Be still and know that he is God and is with you now.
Read Psalm 144
1 Praise be to the Lord my Rock,
who trains my hands for war,
my fingers for battle.
2 He is my loving God and my fortress,
my stronghold and my deliverer,
my shield, in whom I take refuge,
who subdues peoples under me.
3 Lord, what are human beings that you care for them,
mere mortals that you think of them?
4 They are like a breath;
their days are like a fleeting shadow.
5 Part your heavens, Lord, and come down;
touch the mountains, so that they smoke.
6 Send forth lightning and scatter the enemy;
shoot your arrows and rout them.
7 Reach down your hand from on high;
deliver me and rescue me
from the mighty waters,
from the hands of foreigners
8 whose mouths are full of lies,
whose right hands are deceitful.
9 I will sing a new song to you, my God;
on the ten-stringed lyre I will make music to you,
10 to the One who gives victory to kings,
who delivers his servant David.
From the deadly sword 11 deliver me;
rescue me from the hands of foreigners
whose mouths are full of lies,
whose right hands are deceitful.
12 Then our sons in their youth
will be like well-nurtured plants,
and our daughters will be like pillars
carved to adorn a palace.
13 Our barns will be filled
with every kind of provision.
Our sheep will increase by thousands,
by tens of thousands in our fields;
14 our oxen will draw heavy loads.
There will be no breaching of walls,
no going into captivity,
no cry of distress in our streets.
15 Blessed is the people of whom this is true;
blessed is the people whose God is the Lord.
New International Version (NIV)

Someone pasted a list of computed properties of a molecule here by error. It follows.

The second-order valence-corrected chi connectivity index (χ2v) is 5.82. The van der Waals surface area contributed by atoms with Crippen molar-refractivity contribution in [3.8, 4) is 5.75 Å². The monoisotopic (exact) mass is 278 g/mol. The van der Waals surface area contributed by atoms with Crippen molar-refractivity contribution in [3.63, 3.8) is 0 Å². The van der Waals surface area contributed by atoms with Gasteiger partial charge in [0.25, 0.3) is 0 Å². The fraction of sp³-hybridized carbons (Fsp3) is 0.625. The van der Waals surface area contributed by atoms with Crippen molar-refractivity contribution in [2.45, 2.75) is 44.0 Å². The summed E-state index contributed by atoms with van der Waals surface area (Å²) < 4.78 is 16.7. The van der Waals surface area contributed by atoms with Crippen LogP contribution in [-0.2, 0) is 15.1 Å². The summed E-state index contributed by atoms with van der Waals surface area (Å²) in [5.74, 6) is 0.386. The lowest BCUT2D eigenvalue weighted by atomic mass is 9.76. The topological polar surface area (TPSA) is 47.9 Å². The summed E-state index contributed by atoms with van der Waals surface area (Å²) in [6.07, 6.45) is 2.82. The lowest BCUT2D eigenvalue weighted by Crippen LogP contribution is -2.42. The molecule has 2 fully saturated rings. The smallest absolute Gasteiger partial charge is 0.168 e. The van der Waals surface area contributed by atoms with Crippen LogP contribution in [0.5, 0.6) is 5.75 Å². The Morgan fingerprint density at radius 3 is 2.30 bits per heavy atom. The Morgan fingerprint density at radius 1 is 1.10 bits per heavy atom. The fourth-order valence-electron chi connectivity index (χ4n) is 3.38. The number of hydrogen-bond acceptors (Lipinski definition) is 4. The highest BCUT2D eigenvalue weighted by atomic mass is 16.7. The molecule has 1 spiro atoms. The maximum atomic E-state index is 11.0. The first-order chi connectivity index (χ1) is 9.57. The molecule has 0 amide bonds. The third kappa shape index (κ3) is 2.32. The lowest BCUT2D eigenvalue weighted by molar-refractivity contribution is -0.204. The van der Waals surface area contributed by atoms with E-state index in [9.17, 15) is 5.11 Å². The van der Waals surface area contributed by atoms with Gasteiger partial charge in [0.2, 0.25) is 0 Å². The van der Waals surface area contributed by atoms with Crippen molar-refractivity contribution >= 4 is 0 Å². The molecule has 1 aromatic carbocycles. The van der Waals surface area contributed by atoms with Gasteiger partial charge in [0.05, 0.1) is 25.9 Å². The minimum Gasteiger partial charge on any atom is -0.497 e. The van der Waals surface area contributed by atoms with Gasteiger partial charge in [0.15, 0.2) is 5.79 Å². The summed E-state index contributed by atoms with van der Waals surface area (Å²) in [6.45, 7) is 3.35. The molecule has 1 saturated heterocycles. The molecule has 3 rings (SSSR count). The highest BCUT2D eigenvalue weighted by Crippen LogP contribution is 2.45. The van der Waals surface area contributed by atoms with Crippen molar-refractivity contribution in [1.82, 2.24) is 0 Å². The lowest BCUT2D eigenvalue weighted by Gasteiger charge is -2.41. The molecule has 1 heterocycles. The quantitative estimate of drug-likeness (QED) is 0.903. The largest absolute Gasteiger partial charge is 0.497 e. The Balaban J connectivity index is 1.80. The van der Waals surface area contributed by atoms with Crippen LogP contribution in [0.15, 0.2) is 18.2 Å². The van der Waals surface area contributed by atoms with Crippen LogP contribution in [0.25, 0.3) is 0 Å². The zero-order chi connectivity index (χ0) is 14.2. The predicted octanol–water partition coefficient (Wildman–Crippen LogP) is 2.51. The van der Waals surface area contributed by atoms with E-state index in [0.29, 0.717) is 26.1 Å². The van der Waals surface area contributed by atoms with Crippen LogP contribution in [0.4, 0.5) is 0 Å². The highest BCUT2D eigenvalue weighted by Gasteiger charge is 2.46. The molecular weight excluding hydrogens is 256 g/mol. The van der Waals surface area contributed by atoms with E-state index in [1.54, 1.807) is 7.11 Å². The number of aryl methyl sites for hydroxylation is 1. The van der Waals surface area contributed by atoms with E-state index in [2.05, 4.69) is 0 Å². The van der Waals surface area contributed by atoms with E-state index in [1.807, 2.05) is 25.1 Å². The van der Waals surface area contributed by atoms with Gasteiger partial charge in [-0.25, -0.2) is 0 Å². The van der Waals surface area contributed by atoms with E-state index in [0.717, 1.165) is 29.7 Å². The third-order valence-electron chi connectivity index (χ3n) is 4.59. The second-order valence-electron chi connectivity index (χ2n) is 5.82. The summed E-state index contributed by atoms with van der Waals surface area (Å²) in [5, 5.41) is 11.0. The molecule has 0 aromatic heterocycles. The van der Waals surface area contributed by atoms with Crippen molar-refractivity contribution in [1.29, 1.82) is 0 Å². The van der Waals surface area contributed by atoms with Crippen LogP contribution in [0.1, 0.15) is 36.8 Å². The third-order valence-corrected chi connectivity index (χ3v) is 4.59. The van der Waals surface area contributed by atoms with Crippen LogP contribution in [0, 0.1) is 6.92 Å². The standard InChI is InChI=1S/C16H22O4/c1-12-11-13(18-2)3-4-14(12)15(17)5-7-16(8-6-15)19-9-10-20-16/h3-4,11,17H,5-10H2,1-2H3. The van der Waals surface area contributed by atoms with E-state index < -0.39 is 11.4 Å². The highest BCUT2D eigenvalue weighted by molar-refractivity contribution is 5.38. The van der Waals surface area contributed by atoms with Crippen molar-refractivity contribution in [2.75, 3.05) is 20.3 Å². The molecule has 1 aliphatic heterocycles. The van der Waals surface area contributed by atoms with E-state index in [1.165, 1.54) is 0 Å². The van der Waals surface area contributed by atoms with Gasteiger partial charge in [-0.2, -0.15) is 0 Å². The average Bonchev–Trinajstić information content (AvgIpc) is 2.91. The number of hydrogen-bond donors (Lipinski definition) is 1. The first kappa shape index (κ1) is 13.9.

Holy Bible, New International Version®, NIV® Copyright ©1973, 1978, 1984, 2011 by Biblica, Inc.® Used by permission. All rights reserved worldwide.
ReflectRead today’s verses a second time, pausing at each new image as if you’re watching scenes from a film.
Psalms are often full of wonderful, vivid images, communicat-ing deep theology and heartfelt response in picture language. We don’t know exactly what circumstances gave rise to this psalm, but they clearly fit what happens around Absalom’s re-bellion. Here are snapshots from David’s life—the soldier (1,2), the poet (3,4), the musician (9,10) and the shepherd (12–14). Each of these has its own visual expression of what it means for God to be Savior, and our place of strength.
For the soldier, it’s being properly trained for battle; for the poet, it’s thoughts about how much God cares for even little us; for the musician, the latest creation played on the finest musical instrument; for the shepherd, thousands of safe, well-fed sheep.
Then for me, the best of all—the cinematic sweep God takes from the highest to the lowest to save me—from above the heavens (5), down past the mountaintops, through the stormy thunder clouds (6), past the battlefields, plunging down into the deepest waters where I’m drowning (7). And God grabs me in the nick of time. That image of salvation will stay firmly fixed in my mind. I’m blown away byJesus leaving heaven and coming to a cattle feed box and a criminal’s cross to save me.
Who is God to you? What is your “visual expression” of him? How can that affect the way you live today?
Thank You, Jesus, for who You are.
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